Weather Window: California’s climate magnet |

Weather Window: California’s climate magnet

Courtesy California State Parks/Sutterand#8217;s ForDonner Party survivor Mrs. Margaret Reed came west seeking relief from chronic migraine headaches.

TAHOE/TRUCKEE, Calif. – After word got out James Marshall discovered gold in the American River in January 1848, it was no surprise hordes of immigrants from around the world rushed to California for their chance at instant wealth and opportunity. But what about the Americans who migrated overland to the sparsely populated Mexican province before the Gold Rush, long before anyone realized it was blessed with such abundant mineral wealth? What could have possibly driven these individuals to give up their farms, friends and sometimes their families, to make the long and hazardous 2,000 mile journey from the United States’ frontier along the Mississippi and Missouri rivers?

Historians often mention Manifest Destiny and American Exceptionalism to explain why Americans in the 1840s rolled their wagons west to the Pacific. The belief Americans were destined to expand across the continent was strong and compelling, and also a concept that led to the demise of native peoples and the unpopular Mexican American War. Politicians also appealed to patriotism to lure Americans west to secure the Pacific Coast from foreign powers.

Geographers use push and pull factors to explain voluntary migrations where people take on extreme challenges in order to better their lives or escape persistent poverty. One of the push factors that drove people out of the Midwest in the early 1840s was the so-called Panic of 1837, a financial crisis partly caused by a rapidly expanding economy based on overextended credit and rampant real estate speculation. In 1837 the bubble burst, which led to five years of economic depression, bank failures, and record high unemployment. The consequences of the extended economic crisis wiped out personal wealth and gripped every region of the county for years to come.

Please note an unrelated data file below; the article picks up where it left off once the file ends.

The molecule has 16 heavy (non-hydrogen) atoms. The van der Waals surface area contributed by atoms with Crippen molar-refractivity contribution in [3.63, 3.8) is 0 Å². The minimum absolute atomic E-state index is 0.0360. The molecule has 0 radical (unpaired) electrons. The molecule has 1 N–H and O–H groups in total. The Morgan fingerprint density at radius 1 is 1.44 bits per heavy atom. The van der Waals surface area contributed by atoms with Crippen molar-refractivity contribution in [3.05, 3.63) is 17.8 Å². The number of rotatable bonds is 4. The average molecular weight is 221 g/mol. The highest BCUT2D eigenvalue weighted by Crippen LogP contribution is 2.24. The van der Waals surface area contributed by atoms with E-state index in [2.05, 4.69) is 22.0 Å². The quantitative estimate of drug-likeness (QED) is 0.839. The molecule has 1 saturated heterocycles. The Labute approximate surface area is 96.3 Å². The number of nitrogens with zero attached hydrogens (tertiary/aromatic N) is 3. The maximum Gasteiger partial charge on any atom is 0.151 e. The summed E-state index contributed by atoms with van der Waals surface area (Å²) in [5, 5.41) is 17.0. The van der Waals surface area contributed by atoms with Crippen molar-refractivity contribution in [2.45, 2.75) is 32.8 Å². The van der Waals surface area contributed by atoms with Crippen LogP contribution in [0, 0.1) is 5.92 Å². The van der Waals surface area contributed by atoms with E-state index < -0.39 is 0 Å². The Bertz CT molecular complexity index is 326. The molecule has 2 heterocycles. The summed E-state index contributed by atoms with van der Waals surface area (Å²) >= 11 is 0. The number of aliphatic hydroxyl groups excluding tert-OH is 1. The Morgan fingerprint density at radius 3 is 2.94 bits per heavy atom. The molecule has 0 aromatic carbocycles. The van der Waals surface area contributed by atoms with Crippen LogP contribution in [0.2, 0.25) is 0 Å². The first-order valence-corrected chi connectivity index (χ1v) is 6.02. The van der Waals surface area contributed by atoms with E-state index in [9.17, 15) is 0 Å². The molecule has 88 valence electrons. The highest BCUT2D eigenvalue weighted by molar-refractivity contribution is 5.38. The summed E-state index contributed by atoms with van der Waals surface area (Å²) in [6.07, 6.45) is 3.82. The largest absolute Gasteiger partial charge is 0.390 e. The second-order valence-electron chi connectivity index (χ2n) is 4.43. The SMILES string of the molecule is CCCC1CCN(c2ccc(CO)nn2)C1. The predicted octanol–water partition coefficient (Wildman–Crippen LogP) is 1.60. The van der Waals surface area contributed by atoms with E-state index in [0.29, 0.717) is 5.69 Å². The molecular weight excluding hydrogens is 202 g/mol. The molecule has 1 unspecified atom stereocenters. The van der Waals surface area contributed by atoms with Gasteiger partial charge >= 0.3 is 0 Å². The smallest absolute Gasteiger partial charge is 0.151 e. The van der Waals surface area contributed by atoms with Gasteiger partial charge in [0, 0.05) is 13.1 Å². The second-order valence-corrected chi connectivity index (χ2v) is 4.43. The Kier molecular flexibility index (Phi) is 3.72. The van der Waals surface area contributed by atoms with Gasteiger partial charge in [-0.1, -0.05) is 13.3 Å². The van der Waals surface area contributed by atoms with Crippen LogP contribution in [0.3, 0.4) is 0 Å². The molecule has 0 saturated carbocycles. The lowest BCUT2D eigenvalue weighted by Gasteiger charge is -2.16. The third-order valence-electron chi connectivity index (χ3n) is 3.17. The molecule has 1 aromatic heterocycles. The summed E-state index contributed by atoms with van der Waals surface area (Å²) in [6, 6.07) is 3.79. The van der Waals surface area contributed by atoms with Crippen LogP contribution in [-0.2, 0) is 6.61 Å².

Against that gloomy backdrop, California promoters like John Sutter, John Marsh, and Lansford Hastings exhorted Americans to head west to “paradise” where “crops grew twice as fast and twice as high.” Sutter, a naturalized Mexican citizen originally from Switzerland, had built a fort on his land grant near the confluence of the Sacramento and American rivers (present-day Sacramento). Sutter had land to sell and needed settlers to establish his own republic called New Switzerland. Marsh was a United States citizen who reached northern California in 1837 and acquired a Mexican land grant near Mount Diablo where he began agitating for American statehood. Lansford Hastings was an attorney from Ohio who visited California in 1843 and returned to the United States to publish “The Emigrants’ Guide to Oregon and California: The 1845 Pioneer’s Guide for the Westward Traveler.” Hastings had also acquired some land near present-day Stockton, which he called Montezuma.

This public relations campaign to pitch Oregon and California as new “Promised Lands” had begun as early as 1818 when Oregon missionaries disseminated enthusiastic reports about the soil and climate of the Pacific Northwest. During the 1820s and 1830s, New England merchants and sailors who had reached California spread their own claims about the salubrious Pacific Coast weather. These stories enticed and motivated American families along the western frontier.

Lansford Hastings spent months in the east selling his book and promoting California as a biblical Garden of Eden. He painted a picture of an idyllic landscape blessed by perfect weather. He promised, “There will be no land on earth that can compare with California with respect to its wonderful climate, the excellent health of its inhabitants.” For many of the early emigrants, a common reason for heading west was to improve their health. For people sick and tired of the high mortality rates in the Mississippi Valley caused by malaria and life-sapping fevers, California was touted as a land free of major disease where an aging person could add 10 youthful years to their lifespan. According to many west coast boosters, even the arduous overland trip itself was a virtual cure-all for most illnesses. Stay tuned for part two.

– Tahoe historian Mark McLaughlin is a nationally published author and professional speaker. His award-winning books are available at local stores or at You can reach him at

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